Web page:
In 1929, Louis L. Redding became the first Black lawyer in Delaware.  He was a respected civil rights pioneer for Delaware and America.

In 1950, Redding compiled a case against the University of Delaware, which barred Black students. But the university’s chancellor, wanting to avoid a trial, decided to desegregate, becoming the first federally-funded institution to do so.  He also presented legal arguments in Gebhart v. Belton that provided for the desegregation of schools in Claymont and Hockessin 1952.   He was part of the NAACP Legal Defense Fund team that challenged school segregation in the Brown v. Board of Education case in front of the U.S. Supreme Court.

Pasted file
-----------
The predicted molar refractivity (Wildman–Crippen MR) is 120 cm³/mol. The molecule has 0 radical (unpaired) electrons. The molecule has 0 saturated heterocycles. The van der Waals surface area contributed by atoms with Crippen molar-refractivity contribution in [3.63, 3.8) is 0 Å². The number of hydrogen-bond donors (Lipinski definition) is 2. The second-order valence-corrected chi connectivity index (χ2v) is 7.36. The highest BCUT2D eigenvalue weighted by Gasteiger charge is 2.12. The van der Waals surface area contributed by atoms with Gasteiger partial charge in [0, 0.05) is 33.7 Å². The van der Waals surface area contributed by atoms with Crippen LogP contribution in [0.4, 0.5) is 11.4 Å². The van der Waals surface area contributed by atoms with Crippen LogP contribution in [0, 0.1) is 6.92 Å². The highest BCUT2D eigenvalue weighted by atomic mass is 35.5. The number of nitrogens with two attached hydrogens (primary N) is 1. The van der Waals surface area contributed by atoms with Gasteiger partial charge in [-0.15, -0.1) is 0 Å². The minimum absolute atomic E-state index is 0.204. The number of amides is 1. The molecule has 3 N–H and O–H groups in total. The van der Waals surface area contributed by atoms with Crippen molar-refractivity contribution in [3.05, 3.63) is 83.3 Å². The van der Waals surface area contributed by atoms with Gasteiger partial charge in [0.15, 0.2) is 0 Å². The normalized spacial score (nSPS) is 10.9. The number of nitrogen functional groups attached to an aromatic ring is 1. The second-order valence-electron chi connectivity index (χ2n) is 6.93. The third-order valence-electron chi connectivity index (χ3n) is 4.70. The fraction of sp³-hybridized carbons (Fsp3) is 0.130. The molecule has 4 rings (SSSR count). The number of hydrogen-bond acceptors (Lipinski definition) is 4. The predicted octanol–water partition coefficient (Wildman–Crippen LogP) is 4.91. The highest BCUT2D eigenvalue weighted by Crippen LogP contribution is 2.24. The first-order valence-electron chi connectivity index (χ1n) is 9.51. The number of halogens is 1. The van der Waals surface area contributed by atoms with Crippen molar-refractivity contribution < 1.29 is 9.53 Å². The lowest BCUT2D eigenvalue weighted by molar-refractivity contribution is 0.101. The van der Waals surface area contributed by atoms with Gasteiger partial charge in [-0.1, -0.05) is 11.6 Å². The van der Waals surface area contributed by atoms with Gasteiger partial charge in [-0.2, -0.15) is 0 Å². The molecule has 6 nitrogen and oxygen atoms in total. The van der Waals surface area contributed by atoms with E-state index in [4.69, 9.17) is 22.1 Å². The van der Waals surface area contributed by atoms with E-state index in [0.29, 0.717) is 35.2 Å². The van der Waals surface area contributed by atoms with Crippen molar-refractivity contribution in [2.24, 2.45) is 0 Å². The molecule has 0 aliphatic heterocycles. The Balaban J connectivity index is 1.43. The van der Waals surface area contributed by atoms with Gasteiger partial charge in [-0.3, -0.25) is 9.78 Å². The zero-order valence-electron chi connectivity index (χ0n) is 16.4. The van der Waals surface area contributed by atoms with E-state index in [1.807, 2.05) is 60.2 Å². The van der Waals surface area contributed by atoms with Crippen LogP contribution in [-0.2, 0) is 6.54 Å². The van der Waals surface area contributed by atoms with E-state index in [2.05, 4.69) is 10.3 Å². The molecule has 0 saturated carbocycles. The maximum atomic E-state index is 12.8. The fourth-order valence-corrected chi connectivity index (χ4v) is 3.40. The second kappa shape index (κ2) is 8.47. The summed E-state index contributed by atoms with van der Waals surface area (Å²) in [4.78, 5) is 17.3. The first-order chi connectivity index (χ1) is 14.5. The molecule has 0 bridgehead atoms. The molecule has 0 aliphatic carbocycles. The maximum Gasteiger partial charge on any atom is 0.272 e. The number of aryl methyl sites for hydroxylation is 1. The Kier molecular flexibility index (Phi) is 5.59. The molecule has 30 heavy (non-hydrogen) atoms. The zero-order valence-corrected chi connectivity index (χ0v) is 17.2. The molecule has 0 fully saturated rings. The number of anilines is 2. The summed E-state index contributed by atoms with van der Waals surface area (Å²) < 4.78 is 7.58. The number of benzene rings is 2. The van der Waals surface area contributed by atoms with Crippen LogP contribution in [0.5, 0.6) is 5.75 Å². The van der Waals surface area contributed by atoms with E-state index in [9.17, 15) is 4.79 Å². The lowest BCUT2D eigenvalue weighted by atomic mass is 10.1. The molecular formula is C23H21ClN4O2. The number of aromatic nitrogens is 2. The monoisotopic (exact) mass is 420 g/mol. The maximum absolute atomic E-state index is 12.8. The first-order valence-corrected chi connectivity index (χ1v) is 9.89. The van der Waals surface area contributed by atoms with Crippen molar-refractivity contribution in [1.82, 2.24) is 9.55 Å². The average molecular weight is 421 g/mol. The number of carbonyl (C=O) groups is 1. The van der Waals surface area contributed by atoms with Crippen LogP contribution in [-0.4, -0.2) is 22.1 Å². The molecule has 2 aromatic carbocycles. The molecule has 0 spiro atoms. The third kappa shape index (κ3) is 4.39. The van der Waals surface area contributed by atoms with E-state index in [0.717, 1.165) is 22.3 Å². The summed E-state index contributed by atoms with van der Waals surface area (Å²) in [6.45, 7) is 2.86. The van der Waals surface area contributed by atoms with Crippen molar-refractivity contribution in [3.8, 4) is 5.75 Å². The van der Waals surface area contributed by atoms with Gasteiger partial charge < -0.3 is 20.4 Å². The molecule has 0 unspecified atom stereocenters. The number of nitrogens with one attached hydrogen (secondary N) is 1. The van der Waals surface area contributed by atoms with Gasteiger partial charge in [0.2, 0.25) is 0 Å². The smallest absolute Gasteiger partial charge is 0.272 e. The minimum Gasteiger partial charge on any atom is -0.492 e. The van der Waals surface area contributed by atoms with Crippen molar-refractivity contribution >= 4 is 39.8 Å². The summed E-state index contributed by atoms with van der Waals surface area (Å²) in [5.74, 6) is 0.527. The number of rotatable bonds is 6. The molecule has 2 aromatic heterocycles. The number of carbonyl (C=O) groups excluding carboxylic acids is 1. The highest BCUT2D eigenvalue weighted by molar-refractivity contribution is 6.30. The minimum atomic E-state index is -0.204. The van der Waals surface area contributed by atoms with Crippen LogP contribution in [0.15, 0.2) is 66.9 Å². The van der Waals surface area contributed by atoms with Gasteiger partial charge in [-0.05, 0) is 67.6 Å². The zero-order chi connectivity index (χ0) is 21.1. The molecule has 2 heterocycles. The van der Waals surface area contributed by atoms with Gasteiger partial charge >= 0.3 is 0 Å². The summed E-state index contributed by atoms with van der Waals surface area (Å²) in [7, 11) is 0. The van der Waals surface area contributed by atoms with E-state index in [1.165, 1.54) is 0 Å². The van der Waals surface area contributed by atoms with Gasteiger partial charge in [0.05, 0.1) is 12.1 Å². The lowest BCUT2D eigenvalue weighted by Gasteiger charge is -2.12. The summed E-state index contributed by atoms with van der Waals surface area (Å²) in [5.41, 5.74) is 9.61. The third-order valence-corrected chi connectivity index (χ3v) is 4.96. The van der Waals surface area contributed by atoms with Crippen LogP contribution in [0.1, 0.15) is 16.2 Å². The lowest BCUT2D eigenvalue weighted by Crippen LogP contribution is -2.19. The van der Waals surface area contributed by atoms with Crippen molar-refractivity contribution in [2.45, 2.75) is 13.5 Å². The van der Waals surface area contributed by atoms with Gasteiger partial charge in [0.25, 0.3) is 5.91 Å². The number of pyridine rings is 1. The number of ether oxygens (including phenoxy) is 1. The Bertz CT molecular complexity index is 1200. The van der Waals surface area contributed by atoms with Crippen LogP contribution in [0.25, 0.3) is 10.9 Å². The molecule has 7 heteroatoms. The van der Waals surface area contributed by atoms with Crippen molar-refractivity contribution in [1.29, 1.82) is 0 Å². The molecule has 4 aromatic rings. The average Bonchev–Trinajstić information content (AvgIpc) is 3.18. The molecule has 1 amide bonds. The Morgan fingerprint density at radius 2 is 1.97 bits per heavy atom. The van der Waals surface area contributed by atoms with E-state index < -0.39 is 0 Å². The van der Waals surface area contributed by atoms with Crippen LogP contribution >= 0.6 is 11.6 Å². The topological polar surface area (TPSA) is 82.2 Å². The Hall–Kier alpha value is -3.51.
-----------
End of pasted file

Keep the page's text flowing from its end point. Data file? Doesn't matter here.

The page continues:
“What we were doing was not addressed to the purpose of singularly changing lives,” wrote Redding. “We were trying to change the status and experience of a minority of Americans who happened to be Black. We were not trying to change our lives; we were trying to change the opportunities of American citizens.”

Louis L. Redding died on September 28, 1998.  In 2000, the University of Delaware established the Louis L. Redding Chair in their School of Education and Louis L. Redding Intermediate School in Middletown, DE, was renamed for him. #BlackHistoryMonth2021 #EquityCSD #powerofwecsd